Natural wonders and fine cuisine meet in Cephalonia
Cephalonia in Greece is no stranger to invasion. Byzantines, Turks, Venetians, the British and, most recently, a population explosion of cats, have laid claim to the largest of the Ionian Sea islands.
Small miracle then that it has mostly resisted the overwhelmingly touristy fate of its famed cousins, Mykonos, Crete and Santorini.
There is no need to jostle for an umbrella or fight for space along the crystalline beaches of Cephalonia; the startlingly clear water is not fringed by ubiquitous hotel chains but by the unspoilt vegetation that stretches out to meet it.
While idyllic, the island is not inaccessible — it has an airport, making a quick hop from Europe or mainland Athens quite manageable.
Less easy to navigate are the narrow and winding roads leading from the airport in Argostoli, the island’s capital. Driving on the island is not for the faint of heart, but the challenge (including navigating through herds of mountain goats) is worth it for the views.
Rugged coastlines with chalk-white cliffs drop down to some of the most dramatic beaches in all of Greece and warrant pulling over to admire from time to time.
Choosing accommodation is not easy on an island that’s home to 365 villages. However, after the devastating earthquake of 1953, very few retain their original architecture, which, if important, narrows a decision down to Fiscardo.
Located on the northern tip of Cephalonia, the protected fishing village is a cosmopolitan mash of culture, glamour, history and natural beauty. Pastel villas line a harbour that would feel more 18th century Venice were it not for million-dollar yachts jostling for space.
A favourite among leisure-seeking sailors and some celebrities, Fiscardo throbs with activity during peak summer months but quietens down during September into a small-town buzz.
A sunset dinner at one of the fine restaurants lining the water’s edge is memorable and beautiful enough to make the slightly inflated prices worthwhile — the twinkling lights of the charming waterfront light the backdrop of Venetian-style mansions.
And though some residents have bemoaned the increase in tourism, it’s hard to begrudge them their success, particularly when a drive through neighbouring towns reveals the skeletal forms of abandoned hotels, houses and shops — evidence of the lingering recession.
An itinerary in Greece is beach-centric; sunny days should be spent exploring immediate and neighbouring bays by foot, car, scooter or hired speedboat.
Cephalonia’s reputation for some of the finest Mediterranean cuisine is well deserved
Cephalonia is home to the famed Myrtos Beach — the kilometres-long arc of white pebbles lining the gulf of infinite azure that astute moviegoers will recognise from Captain Corelli’s Mandolin.
Asos, with its amphitheatre-like cove and 15th-century Venetian castle is also one for the list. The peninsula rises out of the sea like the lost city of Atlantis. Water sports fans should head to Antisamos where adrenaline-inducing thrills such as wakeboarding, tubing or waterskiing await, while Emblisi in Fiscardo is ideal for snorkelling.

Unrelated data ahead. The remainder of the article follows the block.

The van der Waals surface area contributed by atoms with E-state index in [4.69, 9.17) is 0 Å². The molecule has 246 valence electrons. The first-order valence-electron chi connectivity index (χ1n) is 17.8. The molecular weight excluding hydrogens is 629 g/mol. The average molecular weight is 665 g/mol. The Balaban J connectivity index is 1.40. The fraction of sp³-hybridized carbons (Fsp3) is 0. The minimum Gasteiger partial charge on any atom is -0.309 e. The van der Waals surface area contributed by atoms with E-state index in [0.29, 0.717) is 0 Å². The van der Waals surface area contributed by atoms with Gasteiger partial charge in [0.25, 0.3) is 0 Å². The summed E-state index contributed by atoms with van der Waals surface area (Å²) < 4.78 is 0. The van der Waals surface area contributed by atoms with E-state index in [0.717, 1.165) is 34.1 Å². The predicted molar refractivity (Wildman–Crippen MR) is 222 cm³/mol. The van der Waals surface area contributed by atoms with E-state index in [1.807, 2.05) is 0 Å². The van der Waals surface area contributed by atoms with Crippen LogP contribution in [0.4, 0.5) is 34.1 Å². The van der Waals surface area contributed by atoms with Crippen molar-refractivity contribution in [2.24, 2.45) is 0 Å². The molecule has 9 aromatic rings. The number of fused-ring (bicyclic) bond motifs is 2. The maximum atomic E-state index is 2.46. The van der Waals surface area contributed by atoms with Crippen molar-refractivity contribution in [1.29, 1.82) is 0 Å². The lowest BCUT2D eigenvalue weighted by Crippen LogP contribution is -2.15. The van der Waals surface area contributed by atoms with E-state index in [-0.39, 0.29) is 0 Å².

True joy lies in discovering hidden coves. The little speedboats for hire are relatively easy to navigate and offer an opportunity to travel to the island of Ithaca, stopping along the way to drop anchor and plunge into a bays before docking at the tiny port and hiking up to the town for a well-earned taverna lunch.
People less inclined to perfect the evenness of their tans can explore layers of historic ruins. Pick a footpath that might lead to a Roman cemetery or lighthouse. Trundle through orchards of olive groves or forests of cypress, the melodic tinkle of goat bells chiming in the background.
Mt Ainos, Greece’s highest island mountain at 1,627m, offers rewarding views that stretch to the neighbouring island of Zakynthos.
Natural wonders such as the Melissani Cave in Sami are also worth the visit — 20m below ground surface, the vertical entrance created by the collapsed roof creates a shimmering pool.
A rainier day can be well spent in the wine country or exploring the famed Monastery of Saint Gerasimos. The preserved body of the venerated patron saint is on display during the daily liturgy.
Cephalonia’s reputation for some of the finest Mediterranean cuisine is well deserved. Menus, flavoured by a mishmash of Italian and Greek heritage, feature the fragrant Cephalonia meat pie, an abundance of seafood, olive-laden salads with creamy hunks of feta and rabbit or goat stew on occasion.
While not big on breakfasts, families gather at lunch to break bread, savour souvlaki, stuffed tomatoes, local cheeses, roasted lamb and mezedes (sides) made to be shared.
Lunch or evening feasts should be enjoyed with a local Fix beer or the famed Robola wine, a dry, honey-coloured tipple made from a grape native to the foothills of the island and packaged in a medallion-hung hessian bag.
While nowhere near as refined, every taverna offers a Retsina house wine, served by the kilo. It rings in at about €1 and is nothing to boast about but tastes festive and fun on a summery day.
While it is tempting to dine alongside a port with a gorgeous sea view, the most authentic and affordable meals are found inland, at family tavernas where children, parents and grandparents work together to feed hungry patrons with service that is comically abrupt but not intended to be rude. There is also a complimentary and unexpected treat of watermelon or baklava at the end of each meal.
Entertainment is low key, but "live music nights" include dancing, improved by ouzo.
Cephalonia invites endless exploration — a paradise worthy of a holiday invasion.